«Reply #17 on: March 07, 2018, 10:12:18 PM »
Even Clara, before she was infested, used to play Liszt, Henselt & Thalberg.


Yeah, iirc she was the soloist in the premiere of the Henselt concerto!

Offline thalbergmad

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Re: Letís hate Franz Liszt club
«Reply #18 on: March 08, 2018, 07:01:52 PM »
Indeed and i doubt if she ever played that masterpiece again after that unimaginative little turd came into her life.

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Offline ahinton

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Re: Letís hate Franz Liszt club
«Reply #19 on: March 08, 2018, 09:37:37 PM »
Indeed and i doubt if she ever played that masterpiece again after that unimaginative little turd came into her life.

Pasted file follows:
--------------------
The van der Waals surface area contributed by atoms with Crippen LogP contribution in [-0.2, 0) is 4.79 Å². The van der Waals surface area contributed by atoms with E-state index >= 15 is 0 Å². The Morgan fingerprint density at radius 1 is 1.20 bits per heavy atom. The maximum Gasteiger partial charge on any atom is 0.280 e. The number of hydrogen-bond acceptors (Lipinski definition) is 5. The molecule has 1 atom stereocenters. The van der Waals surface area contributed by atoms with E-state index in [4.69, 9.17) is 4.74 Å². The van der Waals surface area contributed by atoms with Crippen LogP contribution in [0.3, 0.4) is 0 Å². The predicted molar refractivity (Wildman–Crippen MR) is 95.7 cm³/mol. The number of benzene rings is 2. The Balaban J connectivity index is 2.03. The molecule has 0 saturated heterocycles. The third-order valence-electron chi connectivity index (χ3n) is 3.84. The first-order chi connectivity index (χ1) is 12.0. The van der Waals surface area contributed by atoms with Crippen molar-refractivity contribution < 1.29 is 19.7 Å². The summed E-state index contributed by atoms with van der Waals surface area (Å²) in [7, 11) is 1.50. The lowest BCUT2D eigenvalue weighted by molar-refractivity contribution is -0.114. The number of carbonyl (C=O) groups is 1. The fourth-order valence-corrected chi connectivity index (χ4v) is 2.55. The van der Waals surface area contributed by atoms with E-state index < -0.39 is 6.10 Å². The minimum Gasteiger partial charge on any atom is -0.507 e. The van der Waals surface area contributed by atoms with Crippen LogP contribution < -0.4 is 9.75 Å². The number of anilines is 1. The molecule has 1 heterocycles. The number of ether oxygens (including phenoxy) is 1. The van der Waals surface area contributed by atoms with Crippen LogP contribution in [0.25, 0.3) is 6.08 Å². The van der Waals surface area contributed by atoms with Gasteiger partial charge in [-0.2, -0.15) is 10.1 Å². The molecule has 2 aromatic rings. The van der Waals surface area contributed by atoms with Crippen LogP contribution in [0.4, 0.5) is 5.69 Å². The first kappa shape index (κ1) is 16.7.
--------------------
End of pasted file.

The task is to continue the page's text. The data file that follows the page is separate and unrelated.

Thal
Well, I'm not about to comment on Robert Schumann here but there can be no doubt that Clara, like Fanny Mendelssohn and others, had talents that long went woefully unrecognised and largely underappreciated (although Felix Mendelssohn did at least appreciate his sister's work and expressed his anger rather than sorrow at her untimely death in the last and by far the best of his quartets, the one in F minor Op. 80).

Best,

Alistair
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Offline blairderosa

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Re: Letís hate Franz Liszt club
«Reply #20 on: March 09, 2018, 08:58:48 AM »